Posted in art and healing, creativity and health

Poetic License

Welcome to Art and Healing Wednesday!!

We tell stories about our lives every day.  Some stories are happy, others sad, but all-in-all each story reveals a piece about who we are as we walk this world.  Our stories are often dependent upon who we’re with or where we are at any given time.  You may tell someone a very different story about yourself at the grocery store than you would in a support group meeting.  Our context determines the depth of our story.

As I work on my dissertation, I’m exploring the role of the “illness narrative” in the lives of those diagnosed with a chronic or life-threatening illness.  These “illness narratives” can provide information about your health to your medical team, share your deepest concerns and fear, or simply be a way of letting others know about your experience.

It shouldn’t be a surprise that sometimes our story can be told in a more artistic fashion.  Poetry has become one method of sharing your “illness narrative”.  You may want to check out the work by Rafael Campo, “The Healing Art”, or John Fox’s book, “Poetic Medicine”, to get a broader view of how illness can be served by poetry.  In addition, check out Robert McDowell’s book, “Poetry As a Spiritual Practice”, or my friend Kim Rosen’s book, “Saved by a Poem”, to explore other ways in which poetry can positively impact your life.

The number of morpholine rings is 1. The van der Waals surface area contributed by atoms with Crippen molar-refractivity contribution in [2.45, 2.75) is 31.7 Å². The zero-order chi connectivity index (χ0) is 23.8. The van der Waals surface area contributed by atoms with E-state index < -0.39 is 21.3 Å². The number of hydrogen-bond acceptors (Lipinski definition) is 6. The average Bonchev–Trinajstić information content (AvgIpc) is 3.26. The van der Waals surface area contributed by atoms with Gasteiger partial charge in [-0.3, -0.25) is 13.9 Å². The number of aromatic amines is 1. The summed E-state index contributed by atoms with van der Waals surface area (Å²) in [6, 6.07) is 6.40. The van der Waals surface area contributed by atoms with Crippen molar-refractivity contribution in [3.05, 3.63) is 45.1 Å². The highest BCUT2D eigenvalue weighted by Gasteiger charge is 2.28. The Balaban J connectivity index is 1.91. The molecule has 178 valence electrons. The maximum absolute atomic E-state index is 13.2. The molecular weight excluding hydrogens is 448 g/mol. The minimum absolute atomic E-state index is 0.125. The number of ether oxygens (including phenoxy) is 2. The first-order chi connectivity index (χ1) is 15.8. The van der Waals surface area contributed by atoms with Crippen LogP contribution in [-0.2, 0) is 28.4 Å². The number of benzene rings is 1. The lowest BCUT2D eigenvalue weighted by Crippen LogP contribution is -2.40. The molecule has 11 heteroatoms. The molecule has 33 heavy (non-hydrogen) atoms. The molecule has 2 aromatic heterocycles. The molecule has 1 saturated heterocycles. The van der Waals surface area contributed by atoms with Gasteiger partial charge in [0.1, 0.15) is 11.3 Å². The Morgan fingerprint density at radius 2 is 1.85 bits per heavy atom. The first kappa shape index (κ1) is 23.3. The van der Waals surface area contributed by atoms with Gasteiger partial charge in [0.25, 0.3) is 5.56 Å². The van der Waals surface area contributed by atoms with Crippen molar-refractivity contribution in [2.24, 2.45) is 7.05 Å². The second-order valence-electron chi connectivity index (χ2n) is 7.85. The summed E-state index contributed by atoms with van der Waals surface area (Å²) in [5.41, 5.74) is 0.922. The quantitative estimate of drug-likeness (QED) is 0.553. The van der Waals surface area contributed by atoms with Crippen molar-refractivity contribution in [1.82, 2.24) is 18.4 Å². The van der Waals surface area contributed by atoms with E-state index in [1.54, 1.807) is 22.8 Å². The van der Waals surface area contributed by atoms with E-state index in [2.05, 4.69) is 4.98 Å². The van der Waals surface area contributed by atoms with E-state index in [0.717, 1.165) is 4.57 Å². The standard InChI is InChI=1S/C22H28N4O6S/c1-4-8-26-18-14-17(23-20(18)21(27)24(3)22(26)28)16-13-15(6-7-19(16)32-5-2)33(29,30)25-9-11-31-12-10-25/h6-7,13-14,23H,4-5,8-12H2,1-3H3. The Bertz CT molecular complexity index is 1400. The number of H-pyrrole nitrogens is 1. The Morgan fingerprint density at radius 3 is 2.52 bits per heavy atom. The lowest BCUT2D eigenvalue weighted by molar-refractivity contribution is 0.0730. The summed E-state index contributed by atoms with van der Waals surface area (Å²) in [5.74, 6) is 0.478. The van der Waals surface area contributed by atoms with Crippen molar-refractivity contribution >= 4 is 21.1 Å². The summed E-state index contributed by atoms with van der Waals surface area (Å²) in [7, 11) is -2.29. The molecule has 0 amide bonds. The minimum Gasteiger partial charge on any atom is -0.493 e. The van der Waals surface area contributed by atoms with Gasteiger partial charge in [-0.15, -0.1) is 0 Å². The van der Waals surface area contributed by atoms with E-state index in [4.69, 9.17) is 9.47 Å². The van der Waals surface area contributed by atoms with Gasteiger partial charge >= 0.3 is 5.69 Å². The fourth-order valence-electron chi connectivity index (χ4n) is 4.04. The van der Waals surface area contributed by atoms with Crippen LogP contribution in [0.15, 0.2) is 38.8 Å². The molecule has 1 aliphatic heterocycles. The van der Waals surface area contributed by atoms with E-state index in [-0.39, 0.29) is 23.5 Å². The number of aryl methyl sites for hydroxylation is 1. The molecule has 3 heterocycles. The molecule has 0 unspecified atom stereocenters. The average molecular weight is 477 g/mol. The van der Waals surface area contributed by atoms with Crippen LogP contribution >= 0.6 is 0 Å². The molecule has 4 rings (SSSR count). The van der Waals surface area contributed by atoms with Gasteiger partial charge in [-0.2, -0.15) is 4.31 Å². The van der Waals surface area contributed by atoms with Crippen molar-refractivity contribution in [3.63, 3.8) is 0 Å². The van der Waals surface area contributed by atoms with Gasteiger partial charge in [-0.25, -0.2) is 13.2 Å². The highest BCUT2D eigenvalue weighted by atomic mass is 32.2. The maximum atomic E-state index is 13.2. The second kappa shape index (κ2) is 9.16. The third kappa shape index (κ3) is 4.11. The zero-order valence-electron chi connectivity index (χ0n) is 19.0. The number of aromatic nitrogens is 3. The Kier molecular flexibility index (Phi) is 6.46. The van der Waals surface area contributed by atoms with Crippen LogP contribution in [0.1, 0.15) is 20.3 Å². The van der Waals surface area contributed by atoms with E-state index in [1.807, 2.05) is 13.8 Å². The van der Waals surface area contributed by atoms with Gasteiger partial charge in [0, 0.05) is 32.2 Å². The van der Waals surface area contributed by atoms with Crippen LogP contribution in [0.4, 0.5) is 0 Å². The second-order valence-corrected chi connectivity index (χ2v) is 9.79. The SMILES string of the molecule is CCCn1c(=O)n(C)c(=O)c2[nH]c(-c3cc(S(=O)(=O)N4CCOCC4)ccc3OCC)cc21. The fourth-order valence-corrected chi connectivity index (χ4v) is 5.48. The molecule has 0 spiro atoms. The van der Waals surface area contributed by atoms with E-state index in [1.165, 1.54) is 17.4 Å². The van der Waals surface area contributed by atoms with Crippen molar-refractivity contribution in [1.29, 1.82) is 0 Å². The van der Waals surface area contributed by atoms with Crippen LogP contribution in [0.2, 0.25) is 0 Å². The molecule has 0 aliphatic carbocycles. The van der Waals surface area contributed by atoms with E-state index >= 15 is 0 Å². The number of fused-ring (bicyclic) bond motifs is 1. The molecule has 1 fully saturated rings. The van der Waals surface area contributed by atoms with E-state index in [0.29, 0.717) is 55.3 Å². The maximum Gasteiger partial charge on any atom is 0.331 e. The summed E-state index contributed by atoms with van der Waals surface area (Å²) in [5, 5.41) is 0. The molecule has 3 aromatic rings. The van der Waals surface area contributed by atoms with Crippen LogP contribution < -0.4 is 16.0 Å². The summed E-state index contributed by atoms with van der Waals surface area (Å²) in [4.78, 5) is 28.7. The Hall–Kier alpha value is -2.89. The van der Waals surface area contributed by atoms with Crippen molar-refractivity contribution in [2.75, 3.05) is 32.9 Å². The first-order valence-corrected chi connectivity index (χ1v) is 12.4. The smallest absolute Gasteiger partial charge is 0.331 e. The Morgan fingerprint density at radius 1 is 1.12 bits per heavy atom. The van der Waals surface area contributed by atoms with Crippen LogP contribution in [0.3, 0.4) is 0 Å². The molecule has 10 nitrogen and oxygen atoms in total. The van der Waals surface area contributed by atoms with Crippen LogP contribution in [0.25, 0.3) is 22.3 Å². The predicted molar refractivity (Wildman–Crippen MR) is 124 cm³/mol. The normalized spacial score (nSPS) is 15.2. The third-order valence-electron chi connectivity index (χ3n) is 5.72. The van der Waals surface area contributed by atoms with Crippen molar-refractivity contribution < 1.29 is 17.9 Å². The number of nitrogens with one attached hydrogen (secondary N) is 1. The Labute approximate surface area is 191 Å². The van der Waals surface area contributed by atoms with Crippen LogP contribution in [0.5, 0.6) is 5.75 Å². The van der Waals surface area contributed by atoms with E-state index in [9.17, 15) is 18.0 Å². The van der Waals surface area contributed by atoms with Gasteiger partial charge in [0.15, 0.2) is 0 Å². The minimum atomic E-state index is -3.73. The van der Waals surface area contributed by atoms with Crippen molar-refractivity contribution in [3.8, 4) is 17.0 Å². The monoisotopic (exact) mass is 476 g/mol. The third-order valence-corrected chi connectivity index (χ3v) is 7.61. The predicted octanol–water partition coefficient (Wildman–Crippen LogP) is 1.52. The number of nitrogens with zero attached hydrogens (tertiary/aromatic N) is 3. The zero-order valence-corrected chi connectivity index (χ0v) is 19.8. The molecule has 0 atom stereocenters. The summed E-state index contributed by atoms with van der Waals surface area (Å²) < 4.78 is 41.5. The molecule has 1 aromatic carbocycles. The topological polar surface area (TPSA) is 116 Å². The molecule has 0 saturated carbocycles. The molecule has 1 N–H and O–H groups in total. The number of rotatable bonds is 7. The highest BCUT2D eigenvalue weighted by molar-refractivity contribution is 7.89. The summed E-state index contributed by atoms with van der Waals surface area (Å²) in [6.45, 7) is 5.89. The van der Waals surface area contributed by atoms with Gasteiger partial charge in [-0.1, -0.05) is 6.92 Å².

I thought I’d share a poem I found while doing my research so you can see the impact and the intensity of how poetry conveys deep emotion.  I hope you enjoy the poem.  The poem is by Simmons Buntin and was in an article titled, “Special Supplement: ‘Creative/Artistic Narratives of Illness.”

Lupus

After the dry shell splits

and falls, my sister (the dark-

edged butterfly) rows her deep

blue wings of Japanese paper

into the thick liquid

of the dawn.  Violet or perhaps

phlox-a flower familiar

as the bird-thin bones of her labored

hand-gives pause.  She lands,

drinks from the pearl-fruited anther,

slips suddenly into the flat palm of the wind.  Mad

at herself for giving in,

she flutters wildly against the branches hemming her life

a ribcage.  Cracked and leaning,

the sternum splits and my sister

is speared.  The disease finds

its way quickly through the light

cells of winds, body, spirit.

Rising, she crawls to the limb’s